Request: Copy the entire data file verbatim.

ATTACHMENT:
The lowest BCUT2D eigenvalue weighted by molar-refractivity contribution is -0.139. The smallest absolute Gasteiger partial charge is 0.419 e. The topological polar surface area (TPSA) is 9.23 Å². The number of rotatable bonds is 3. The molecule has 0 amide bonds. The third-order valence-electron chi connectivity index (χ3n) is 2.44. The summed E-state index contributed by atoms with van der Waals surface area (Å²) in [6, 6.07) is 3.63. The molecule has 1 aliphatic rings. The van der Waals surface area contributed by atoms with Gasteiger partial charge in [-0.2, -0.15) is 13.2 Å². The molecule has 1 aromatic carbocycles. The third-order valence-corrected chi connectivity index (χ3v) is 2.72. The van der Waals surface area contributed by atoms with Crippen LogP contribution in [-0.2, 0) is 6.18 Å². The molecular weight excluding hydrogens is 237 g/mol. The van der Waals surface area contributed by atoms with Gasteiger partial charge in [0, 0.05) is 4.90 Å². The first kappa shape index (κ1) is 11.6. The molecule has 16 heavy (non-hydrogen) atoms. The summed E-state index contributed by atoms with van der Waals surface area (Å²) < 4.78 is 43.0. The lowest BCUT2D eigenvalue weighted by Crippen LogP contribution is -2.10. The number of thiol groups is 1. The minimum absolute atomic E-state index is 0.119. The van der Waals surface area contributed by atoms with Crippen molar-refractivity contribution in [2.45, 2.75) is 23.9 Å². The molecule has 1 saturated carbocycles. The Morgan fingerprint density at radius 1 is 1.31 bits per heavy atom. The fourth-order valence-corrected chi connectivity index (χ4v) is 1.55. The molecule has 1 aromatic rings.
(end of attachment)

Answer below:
The lowest BCUT2D eigenvalue weighted by molar-refractivity contribution is -0.139. The smallest absolute Gasteiger partial charge is 0.419 e. The topological polar surface area (TPSA) is 9.23 Å². The number of rotatable bonds is 3. The molecule has 0 amide bonds. The third-order valence-electron chi connectivity index (χ3n) is 2.44. The summed E-state index contributed by atoms with van der Waals surface area (Å²) in [6, 6.07) is 3.63. The molecule has 1 aliphatic rings. The van der Waals surface area contributed by atoms with Gasteiger partial charge in [-0.2, -0.15) is 13.2 Å². The molecule has 1 aromatic carbocycles. The third-order valence-corrected chi connectivity index (χ3v) is 2.72. The van der Waals surface area contributed by atoms with Crippen LogP contribution in [-0.2, 0) is 6.18 Å². The molecular weight excluding hydrogens is 237 g/mol. The van der Waals surface area contributed by atoms with Gasteiger partial charge in [0, 0.05) is 4.90 Å². The first kappa shape index (κ1) is 11.6. The molecule has 16 heavy (non-hydrogen) atoms. The summed E-state index contributed by atoms with van der Waals surface area (Å²) < 4.78 is 43.0. The lowest BCUT2D eigenvalue weighted by Crippen LogP contribution is -2.10. The number of thiol groups is 1. The minimum absolute atomic E-state index is 0.119. The van der Waals surface area contributed by atoms with Crippen molar-refractivity contribution in [2.45, 2.75) is 23.9 Å². The molecule has 1 saturated carbocycles. The Morgan fingerprint density at radius 1 is 1.31 bits per heavy atom. The fourth-order valence-corrected chi connectivity index (χ4v) is 1.55. The molecule has 1 aromatic rings.